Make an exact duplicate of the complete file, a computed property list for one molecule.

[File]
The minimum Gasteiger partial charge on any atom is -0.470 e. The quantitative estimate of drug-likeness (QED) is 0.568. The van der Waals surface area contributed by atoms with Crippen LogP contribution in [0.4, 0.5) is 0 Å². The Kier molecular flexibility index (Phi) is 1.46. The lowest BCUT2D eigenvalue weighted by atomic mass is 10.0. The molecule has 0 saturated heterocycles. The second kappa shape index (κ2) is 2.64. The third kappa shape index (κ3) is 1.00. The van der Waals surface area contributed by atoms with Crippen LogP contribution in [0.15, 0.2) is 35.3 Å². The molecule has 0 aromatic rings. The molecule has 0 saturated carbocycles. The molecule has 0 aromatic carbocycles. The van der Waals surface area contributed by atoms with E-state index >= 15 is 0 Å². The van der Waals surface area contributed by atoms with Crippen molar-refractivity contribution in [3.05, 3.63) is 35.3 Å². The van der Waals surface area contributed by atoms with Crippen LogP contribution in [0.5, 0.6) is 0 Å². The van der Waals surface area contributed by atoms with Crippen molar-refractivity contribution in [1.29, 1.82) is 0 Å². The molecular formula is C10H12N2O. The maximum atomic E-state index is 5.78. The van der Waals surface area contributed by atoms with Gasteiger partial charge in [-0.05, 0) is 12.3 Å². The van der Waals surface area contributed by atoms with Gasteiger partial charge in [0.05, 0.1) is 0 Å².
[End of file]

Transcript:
The minimum Gasteiger partial charge on any atom is -0.470 e. The quantitative estimate of drug-likeness (QED) is 0.568. The van der Waals surface area contributed by atoms with Crippen LogP contribution in [0.4, 0.5) is 0 Å². The Kier molecular flexibility index (Phi) is 1.46. The lowest BCUT2D eigenvalue weighted by atomic mass is 10.0. The molecule has 0 saturated heterocycles. The second kappa shape index (κ2) is 2.64. The third kappa shape index (κ3) is 1.00. The van der Waals surface area contributed by atoms with Crippen LogP contribution in [0.15, 0.2) is 35.3 Å². The molecule has 0 aromatic rings. The molecule has 0 saturated carbocycles. The molecule has 0 aromatic carbocycles. The van der Waals surface area contributed by atoms with E-state index >= 15 is 0 Å². The van der Waals surface area contributed by atoms with Crippen molar-refractivity contribution in [3.05, 3.63) is 35.3 Å². The van der Waals surface area contributed by atoms with Crippen LogP contribution in [0.5, 0.6) is 0 Å². The van der Waals surface area contributed by atoms with Crippen molar-refractivity contribution in [1.29, 1.82) is 0 Å². The molecular formula is C10H12N2O. The maximum atomic E-state index is 5.78. The van der Waals surface area contributed by atoms with Gasteiger partial charge in [-0.05, 0) is 12.3 Å². The van der Waals surface area contributed by atoms with Gasteiger partial charge in [0.05, 0.1) is 0 Å².